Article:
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Youth Shotguns and Rifles: Give the Gift of a Gun

If your kids are mature enough to start shooting while they're in grade school, that's the time to put a gun in their hands and get them hooked.

12/8/2010

My sons are 16 and 21 so I speak from experience to parents of young children: Get your kids out hunting and shooting early. As soon as they reach junior high, homework, sports, music and other activities claim their time. If your kids are mature enough to start shooting while they're in grade school, that's the time to put a gun in their hands and get them hooked.

Obviously a child's first exposure to guns has to be fun. Choose a gun that fits, that's not too heavy and that doesn't kick too hard. Fortunately, youth guns keep getting better. Just as I sometimes see slick new strollers and car seats and all the other things my kids have long since outgrown and think, I wish they had them like that when my boys were little, I find myself wishing some of today's youth guns had been on the market back when I needed them.

Here's a battery for a young shooter: a rimfire, a centerfire and a shotgun.

Thompson/Center Hot Shot
Thompson/Center's
new Hot Shot is one of the cutest rifles ever. A miniaturized .22 LR version of the popular Encore, it weighs 2.75 pounds with an overall length of just 30.25 inches. It has an 11.5-inch length of pull and a 19-inch barrel. It opens by means of the trigger-guard lever and it has an extractor to elevate spent shells. The exposed hammer isn't too hard for little hands to cock, and it won't strike the firing pin if a thumb slips off while a shooter is pulling it back. Even very young kids should be able to handle the Hot Shot under your watchful eye.

The trigger is very good, breaking crisply at 3.5 pounds. The rifle has a peep sight with a large rear aperture that makes it quick to aim. From a rest I put five or six shots into half an inch at 25 yards with it easily. I've saved the best part about the Hot Shot for last: It sells for just $209 in blued steel and black synthetic, and it includes a spacer to lengthen the stock by an inch if needed.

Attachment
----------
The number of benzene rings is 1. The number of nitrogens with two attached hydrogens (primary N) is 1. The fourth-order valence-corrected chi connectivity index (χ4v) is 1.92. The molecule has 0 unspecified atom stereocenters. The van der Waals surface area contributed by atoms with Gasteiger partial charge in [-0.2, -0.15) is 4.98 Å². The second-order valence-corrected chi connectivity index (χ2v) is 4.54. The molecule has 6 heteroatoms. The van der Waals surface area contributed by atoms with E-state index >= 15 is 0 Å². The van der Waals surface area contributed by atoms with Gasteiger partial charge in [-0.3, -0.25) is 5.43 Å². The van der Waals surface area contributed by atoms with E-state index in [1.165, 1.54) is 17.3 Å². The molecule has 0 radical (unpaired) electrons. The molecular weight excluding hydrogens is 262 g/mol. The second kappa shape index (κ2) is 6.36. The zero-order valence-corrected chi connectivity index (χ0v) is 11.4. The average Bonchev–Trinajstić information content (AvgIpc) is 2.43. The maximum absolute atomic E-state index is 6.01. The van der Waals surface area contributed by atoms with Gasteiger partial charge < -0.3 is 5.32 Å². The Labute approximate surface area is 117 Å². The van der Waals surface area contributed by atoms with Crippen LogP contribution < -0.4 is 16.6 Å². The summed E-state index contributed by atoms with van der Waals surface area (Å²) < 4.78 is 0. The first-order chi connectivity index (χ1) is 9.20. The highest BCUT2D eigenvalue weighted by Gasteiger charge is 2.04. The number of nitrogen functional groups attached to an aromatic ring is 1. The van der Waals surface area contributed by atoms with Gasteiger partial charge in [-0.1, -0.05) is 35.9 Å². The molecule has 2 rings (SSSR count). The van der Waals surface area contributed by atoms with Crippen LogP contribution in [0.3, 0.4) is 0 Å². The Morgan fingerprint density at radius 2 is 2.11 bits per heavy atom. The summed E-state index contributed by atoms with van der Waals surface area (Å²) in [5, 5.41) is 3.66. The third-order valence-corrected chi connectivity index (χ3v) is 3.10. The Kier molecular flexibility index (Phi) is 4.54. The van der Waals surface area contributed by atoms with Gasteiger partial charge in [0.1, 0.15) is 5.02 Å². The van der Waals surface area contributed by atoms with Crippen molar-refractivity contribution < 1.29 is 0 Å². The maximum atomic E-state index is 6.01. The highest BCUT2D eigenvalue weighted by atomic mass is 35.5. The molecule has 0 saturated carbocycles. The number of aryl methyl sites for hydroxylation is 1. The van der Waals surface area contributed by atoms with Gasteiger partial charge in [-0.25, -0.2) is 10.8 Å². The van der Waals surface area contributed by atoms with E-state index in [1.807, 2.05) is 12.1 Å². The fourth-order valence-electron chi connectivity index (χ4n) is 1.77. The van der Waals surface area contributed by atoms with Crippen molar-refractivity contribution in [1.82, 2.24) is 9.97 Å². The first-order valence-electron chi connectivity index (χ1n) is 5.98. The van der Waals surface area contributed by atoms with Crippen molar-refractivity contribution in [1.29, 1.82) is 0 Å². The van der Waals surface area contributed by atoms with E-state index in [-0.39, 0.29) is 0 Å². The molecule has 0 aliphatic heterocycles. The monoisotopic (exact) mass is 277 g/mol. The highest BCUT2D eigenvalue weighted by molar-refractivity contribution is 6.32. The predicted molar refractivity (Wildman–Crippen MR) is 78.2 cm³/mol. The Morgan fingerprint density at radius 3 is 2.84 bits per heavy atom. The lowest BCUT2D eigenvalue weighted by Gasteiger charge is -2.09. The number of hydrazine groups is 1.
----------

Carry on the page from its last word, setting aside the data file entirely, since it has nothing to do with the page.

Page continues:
CVA Scout
CVA's
"Compact" version of its new Scout centerfire comes with a non-interchangeable, 20-inch fluted barrel in .243 Winchester. The rifle opens by means of a button on the front of the trigger guard. It has an exposed hammer with an extension that accommodates left- and right-handed shooters. Both plain and fiber-optic-sighted barrels are available.

There is plenty to like about the Scout: the stock design is right and it has a 13-inch length of pull for smaller shooters. The CrushZone recoil pad is soft, and the 3-pound trigger is terrific. I put a 1.5X-4.5X Weaver Grand Slam scope on top and it delivered good hunting accuracy. I put three-shot, 100-yard groups right at 1.5 inches with Remington 75-grain Accutips and Federal Premium 95-grain Vital Shoks.

Complaints? A few. The receiver could have used more polishing, and the button/lever that opens the rifle sometimes turned stiff and difficult to open, although that may well smooth out over time. The hammer was more difficult to cock than the Hot Shot's. On the whole, though, this is a nice, shootable rifle that lists for just $380 in black/stainless and $340 in blue/black.

Mossberg 510 Mini Super Bantam
Available in .410 bore and 20-gauge, the minute Mini Super Bantam has a 10.5-inch length of pull and an 18.5-inch barrel, making it the smallest shotgun I have ever seen. The .410 bore has a fixed, modifed choke; the 20-gauge has screw-in tubes. The pistol grip has a tight radius to accommodate little hands while the forearm extends all the way back to the receiver where it's easy to grasp. Like all Mossbergs, the 510 has a tang safety. My blue-steel and black-synthetic test gun weighed 4.75 pounds.